In first grade a group of children was sitting around a table reading aloud to the teacher. Each child in-turn reads about Dick and Jane and the teacher smiles and says, "Good job." Then it's Sally's turn. Sally is reading the best that she can, when the teacher pulls her from her seat, slaps her on the hand, and as she drags her into the hall says, "Even an IDIOT can read better than that! When you're ready to read right, you can come back to class." Sally was left to sit alone in the hall and "Think about it." She concluded that: 1) She was doing the best that she could, 2) even an idiot can read better than she could (teachers don't lie), and 3) therefore, she must be dumber than an idiot.
In third grade, at a parent-teacher conference, Sally overheard her mother ask the teacher, "Do you think it's possible that she's mentally retarded?" The teacher responded, "No, I think she is just a slow learner." The answer really didn't matter. After having nightmares of people taking her away because there was something wrong with her, Sally knew she had to hide that she was not only dumber than an idiot, but that she was also mentally retarded.
Sally's family attended Bible classes every Sunday. In fifth grade the Sunday school teacher asked Sally to read from the Bible. Sally knew that if she couldn't read Dick and Jane, she certainly would be unable to read King James. With a shaking fearful voice Sally tried. The other children laughed. Sally stopped attending Bible Class. Now Sally's not only dumber than an idiot and mentally retarded, but she also thinks she is going to Hell.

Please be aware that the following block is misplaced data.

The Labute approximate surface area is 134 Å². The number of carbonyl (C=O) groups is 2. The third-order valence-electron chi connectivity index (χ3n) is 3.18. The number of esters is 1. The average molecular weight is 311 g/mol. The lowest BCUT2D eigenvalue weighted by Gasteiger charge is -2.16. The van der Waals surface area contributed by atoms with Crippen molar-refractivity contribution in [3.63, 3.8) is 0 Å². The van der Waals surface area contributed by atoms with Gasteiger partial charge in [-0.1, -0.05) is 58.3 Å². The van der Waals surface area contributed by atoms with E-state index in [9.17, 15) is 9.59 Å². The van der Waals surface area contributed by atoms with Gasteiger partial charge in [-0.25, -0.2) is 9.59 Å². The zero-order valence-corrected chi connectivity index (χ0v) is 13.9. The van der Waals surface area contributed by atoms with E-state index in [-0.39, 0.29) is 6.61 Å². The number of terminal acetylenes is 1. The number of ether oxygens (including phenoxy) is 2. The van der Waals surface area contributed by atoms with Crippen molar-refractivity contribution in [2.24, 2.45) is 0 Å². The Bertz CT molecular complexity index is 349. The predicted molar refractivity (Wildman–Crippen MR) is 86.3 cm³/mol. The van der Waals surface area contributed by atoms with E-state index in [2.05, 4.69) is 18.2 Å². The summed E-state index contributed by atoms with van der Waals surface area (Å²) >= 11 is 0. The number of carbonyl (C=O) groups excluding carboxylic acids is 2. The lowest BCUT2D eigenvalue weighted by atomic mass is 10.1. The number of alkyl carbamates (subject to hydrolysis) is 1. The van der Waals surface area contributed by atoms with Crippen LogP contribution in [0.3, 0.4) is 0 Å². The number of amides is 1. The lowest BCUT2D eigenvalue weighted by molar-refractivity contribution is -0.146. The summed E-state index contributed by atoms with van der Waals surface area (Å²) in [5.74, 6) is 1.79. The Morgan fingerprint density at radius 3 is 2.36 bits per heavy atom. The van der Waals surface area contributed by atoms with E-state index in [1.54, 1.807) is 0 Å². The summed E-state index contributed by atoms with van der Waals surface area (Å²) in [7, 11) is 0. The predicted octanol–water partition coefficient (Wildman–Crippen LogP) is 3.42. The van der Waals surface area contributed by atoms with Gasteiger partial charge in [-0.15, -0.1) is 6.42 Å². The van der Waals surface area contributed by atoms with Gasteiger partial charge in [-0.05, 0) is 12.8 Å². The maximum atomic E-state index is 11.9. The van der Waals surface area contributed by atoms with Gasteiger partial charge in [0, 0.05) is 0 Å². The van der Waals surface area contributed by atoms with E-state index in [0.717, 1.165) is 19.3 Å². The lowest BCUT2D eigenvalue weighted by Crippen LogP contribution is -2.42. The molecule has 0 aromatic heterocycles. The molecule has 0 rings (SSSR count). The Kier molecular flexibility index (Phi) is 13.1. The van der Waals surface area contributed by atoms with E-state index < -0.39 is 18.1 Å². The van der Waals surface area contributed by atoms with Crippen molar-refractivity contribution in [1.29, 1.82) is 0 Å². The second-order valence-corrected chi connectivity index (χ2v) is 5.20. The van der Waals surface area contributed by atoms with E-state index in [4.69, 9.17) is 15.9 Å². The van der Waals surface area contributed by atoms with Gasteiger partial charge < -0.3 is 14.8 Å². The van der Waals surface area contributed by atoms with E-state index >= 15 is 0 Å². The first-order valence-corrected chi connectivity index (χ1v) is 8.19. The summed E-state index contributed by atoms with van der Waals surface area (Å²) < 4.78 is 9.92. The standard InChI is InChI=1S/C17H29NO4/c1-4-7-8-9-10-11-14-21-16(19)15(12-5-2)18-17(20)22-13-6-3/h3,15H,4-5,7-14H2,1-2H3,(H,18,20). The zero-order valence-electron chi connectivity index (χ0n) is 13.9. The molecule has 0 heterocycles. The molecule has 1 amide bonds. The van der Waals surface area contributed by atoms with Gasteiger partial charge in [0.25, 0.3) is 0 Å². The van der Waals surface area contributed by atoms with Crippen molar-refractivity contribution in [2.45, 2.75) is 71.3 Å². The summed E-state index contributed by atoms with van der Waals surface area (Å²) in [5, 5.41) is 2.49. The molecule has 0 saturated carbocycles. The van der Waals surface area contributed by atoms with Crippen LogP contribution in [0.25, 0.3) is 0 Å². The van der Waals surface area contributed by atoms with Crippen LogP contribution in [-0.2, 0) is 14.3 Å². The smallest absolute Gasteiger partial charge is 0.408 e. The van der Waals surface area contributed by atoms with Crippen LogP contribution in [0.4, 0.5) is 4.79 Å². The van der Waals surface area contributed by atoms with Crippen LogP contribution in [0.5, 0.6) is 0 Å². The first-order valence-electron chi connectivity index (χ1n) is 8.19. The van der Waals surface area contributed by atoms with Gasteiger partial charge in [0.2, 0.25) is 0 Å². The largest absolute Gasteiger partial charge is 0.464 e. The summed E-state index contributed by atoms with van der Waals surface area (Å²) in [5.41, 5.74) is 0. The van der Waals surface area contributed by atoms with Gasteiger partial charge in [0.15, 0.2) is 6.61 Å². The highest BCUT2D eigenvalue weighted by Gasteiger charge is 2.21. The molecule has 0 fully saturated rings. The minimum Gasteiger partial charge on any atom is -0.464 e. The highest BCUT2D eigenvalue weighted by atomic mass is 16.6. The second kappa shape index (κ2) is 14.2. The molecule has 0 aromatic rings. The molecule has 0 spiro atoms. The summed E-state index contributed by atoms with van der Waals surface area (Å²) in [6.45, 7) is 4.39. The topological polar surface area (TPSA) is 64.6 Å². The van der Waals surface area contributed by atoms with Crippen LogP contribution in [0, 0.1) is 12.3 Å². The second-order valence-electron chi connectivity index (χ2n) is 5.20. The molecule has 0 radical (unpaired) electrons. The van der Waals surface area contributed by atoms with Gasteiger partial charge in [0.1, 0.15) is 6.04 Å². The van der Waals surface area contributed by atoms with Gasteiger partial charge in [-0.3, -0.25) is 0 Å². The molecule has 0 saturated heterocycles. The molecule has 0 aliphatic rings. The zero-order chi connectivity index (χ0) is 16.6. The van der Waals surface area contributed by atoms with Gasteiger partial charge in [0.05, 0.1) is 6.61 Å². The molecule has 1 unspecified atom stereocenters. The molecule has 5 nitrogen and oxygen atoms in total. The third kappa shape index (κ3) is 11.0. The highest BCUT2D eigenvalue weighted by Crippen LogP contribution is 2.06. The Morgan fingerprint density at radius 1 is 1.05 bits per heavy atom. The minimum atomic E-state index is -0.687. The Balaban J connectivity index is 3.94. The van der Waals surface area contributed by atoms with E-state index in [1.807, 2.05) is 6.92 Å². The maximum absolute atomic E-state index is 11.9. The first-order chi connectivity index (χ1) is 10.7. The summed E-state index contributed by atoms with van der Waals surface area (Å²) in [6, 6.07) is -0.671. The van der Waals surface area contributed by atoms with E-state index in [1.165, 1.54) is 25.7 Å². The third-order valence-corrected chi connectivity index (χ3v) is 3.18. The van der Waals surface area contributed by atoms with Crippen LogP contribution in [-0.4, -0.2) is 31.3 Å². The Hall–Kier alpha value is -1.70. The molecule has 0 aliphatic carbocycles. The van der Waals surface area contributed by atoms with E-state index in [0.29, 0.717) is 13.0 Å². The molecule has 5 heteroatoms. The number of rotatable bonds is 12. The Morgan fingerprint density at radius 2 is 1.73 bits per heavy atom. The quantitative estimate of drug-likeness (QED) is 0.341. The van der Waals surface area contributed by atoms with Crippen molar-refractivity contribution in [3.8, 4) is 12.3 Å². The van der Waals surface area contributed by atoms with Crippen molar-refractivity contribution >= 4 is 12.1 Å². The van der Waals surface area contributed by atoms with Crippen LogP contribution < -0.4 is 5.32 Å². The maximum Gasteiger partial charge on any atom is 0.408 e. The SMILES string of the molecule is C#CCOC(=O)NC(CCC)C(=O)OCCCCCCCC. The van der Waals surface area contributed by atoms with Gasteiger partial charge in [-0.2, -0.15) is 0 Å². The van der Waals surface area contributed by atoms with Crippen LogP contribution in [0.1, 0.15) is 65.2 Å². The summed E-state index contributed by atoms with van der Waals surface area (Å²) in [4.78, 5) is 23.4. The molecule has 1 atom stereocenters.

In seventh grade a new fast food restaurant opened in Sally's town. On her first trip there with some friends Sally couldn't order anything she wished from the menu. Sally had to order the same thing as the person in front of her because she couldn't read "Big Mac."
The high school career counselor was to advise all students what path in life they should follow. Some students he referred to college counselors. For others he recommended trade schools or workshops on interviewing and proper work habits. For Sally the only advice he offered was to "Become a sailor and learn how to curse (referring to her poor language skills) or marry well."
Sally didn't want anyone to know that she was a bad person and a failure. She did everything she could to hide her problem. The good news is that Sally recovered. She learned to read. She is happy with her life and her husband reads to their children every night.The important point is that this does not have to happen! (Smooth out the wrinkles in the picture of Sally.) It only takes one adult to make a difference. All it takes is a parent, child care provider, teacher, neighbor, or maybe you to make a difference that will last a life time. Don't take your child's education for granted. Get involved, visit school, and read with your child. Teach your child phonics and other word attack skills.
Write this down:
Remember, you can make a difference!!
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since April 24, 1998